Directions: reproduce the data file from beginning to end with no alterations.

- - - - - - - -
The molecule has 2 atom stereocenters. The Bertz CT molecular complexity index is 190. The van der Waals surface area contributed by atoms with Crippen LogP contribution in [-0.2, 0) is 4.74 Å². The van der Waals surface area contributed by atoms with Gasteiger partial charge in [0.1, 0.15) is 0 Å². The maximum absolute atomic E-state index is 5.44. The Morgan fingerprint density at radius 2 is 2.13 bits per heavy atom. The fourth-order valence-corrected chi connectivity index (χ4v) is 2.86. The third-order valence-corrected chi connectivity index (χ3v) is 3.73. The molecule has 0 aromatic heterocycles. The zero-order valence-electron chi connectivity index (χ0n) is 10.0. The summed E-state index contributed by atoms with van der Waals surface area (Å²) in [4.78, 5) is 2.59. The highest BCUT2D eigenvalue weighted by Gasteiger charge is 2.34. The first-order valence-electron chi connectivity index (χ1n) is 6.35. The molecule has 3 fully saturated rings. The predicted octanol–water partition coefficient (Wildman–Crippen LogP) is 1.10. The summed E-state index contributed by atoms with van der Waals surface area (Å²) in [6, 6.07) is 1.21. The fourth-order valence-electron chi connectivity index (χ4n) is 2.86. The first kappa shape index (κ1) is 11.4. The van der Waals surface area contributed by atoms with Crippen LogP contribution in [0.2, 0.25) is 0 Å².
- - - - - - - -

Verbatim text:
The molecule has 2 atom stereocenters. The Bertz CT molecular complexity index is 190. The van der Waals surface area contributed by atoms with Crippen LogP contribution in [-0.2, 0) is 4.74 Å². The van der Waals surface area contributed by atoms with Gasteiger partial charge in [0.1, 0.15) is 0 Å². The maximum absolute atomic E-state index is 5.44. The Morgan fingerprint density at radius 2 is 2.13 bits per heavy atom. The fourth-order valence-corrected chi connectivity index (χ4v) is 2.86. The third-order valence-corrected chi connectivity index (χ3v) is 3.73. The molecule has 0 aromatic heterocycles. The zero-order valence-electron chi connectivity index (χ0n) is 10.0. The summed E-state index contributed by atoms with van der Waals surface area (Å²) in [4.78, 5) is 2.59. The highest BCUT2D eigenvalue weighted by Gasteiger charge is 2.34. The first-order valence-electron chi connectivity index (χ1n) is 6.35. The molecule has 3 fully saturated rings. The predicted octanol–water partition coefficient (Wildman–Crippen LogP) is 1.10. The summed E-state index contributed by atoms with van der Waals surface area (Å²) in [6, 6.07) is 1.21. The fourth-order valence-electron chi connectivity index (χ4n) is 2.86. The first kappa shape index (κ1) is 11.4. The van der Waals surface area contributed by atoms with Crippen LogP contribution in [0.2, 0.25) is 0 Å².